Sir Mark Walport, Director of the Wellcome Trust, said: ‘Research in medical engineering has been responsible for major advances in healthcare, ranging from ultrasound scanning in pregnancy to hip and knee replacements. The opportunities for engineers and medical scientists to collaborate are endless but all too often are missed because each community operates in its own siloed compartment. I am delighted by this collaboration between the Engineering and Physical Sciences Research Council and the Wellcome Trust, which will fund four interdisciplinary teams to work on major medical unmet needs.’

Professor David Delpy, Chief Executive of EPSRC, said: 'The Medical Engineering funding scheme has resonated with existing research programmes across the UK, but it has also stimulated new research teams to consider medical applications of emerging technology. This proves the value of the joint initiative in fostering highly potent partnerships and the new inventions that will result, which could have massive benefit for patients.'

Notes to editors

King's College London

King's College London is one of the top 25 universities in the world (Times Higher Education 2008) and the fourth oldest in England. A research-led university based in the heart of London, King's has more than 21,000 students from nearly 140 countries, and more than 5,700 employees. King's is in the second phase of a £1 billion redevelopment programme which is transforming its estate.

King's has an outstanding reputation for providing world-class teaching and cutting-edge research. In the 2008 Research Assessment Exercise for British universities, 23 departments were ranked in the top quartile of British universities; over half of our academic staff work in departments that are in the top 10 per cent in the UK in their field and can thus be classed as world leading. The College is in the top seven UK universities for research earnings and has an overall annual income of nearly £450 million.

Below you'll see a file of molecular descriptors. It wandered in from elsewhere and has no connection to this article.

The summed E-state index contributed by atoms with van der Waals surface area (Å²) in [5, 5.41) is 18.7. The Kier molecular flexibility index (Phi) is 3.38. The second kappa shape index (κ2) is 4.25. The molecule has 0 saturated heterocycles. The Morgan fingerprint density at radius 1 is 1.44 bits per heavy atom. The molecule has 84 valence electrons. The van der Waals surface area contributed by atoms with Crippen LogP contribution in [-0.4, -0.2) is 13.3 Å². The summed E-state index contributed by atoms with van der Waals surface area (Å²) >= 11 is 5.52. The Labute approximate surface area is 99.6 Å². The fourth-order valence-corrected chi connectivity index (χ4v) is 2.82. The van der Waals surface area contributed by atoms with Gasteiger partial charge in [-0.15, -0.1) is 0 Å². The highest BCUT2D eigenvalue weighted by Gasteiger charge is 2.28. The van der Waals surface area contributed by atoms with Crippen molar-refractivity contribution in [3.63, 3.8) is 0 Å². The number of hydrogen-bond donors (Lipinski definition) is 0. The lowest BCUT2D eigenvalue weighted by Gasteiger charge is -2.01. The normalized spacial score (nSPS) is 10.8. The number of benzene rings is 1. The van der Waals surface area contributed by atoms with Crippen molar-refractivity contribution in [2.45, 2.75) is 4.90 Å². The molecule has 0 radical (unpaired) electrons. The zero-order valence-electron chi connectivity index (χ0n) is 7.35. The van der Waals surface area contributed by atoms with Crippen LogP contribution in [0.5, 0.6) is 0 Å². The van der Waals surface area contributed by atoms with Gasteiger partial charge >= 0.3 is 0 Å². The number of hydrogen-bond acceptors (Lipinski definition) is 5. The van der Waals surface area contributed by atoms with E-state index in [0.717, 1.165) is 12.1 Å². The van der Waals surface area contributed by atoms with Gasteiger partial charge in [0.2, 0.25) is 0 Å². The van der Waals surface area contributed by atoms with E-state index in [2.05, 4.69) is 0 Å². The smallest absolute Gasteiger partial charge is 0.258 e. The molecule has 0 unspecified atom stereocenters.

King's has a particularly distinguished reputation in the humanities, law, the sciences (including a wide range of health areas such as psychiatry, medicine and dentistry) and social sciences including international affairs. It has played a major role in many of the advances that have shaped modern life, such as the discovery of the structure of DNA and research that led to the development of radio, television, mobile phones and radar. It is the largest centre for the education of healthcare professionals in Europe; no university has more Medical Research Council Centres.

King's College London and Guy's and St Thomas', King's College Hospital and South London and Maudsley NHS Foundation Trusts are part of King's Health Partners. King's Health Partners Academic Health Sciences Centre (AHSC) is a pioneering global collaboration between one of the world's leading research-led universities and three of London's most successful NHS Foundation Trusts, including leading teaching hospitals and comprehensive mental health services. For more information, visit: www.kingshealthpartners.org.


Further information
Kate Moore
Public Relations Officer (Health Schools)
Public Relations Department
Email: kate.moore@kcl.ac.uk
Tel: 020 7848 4334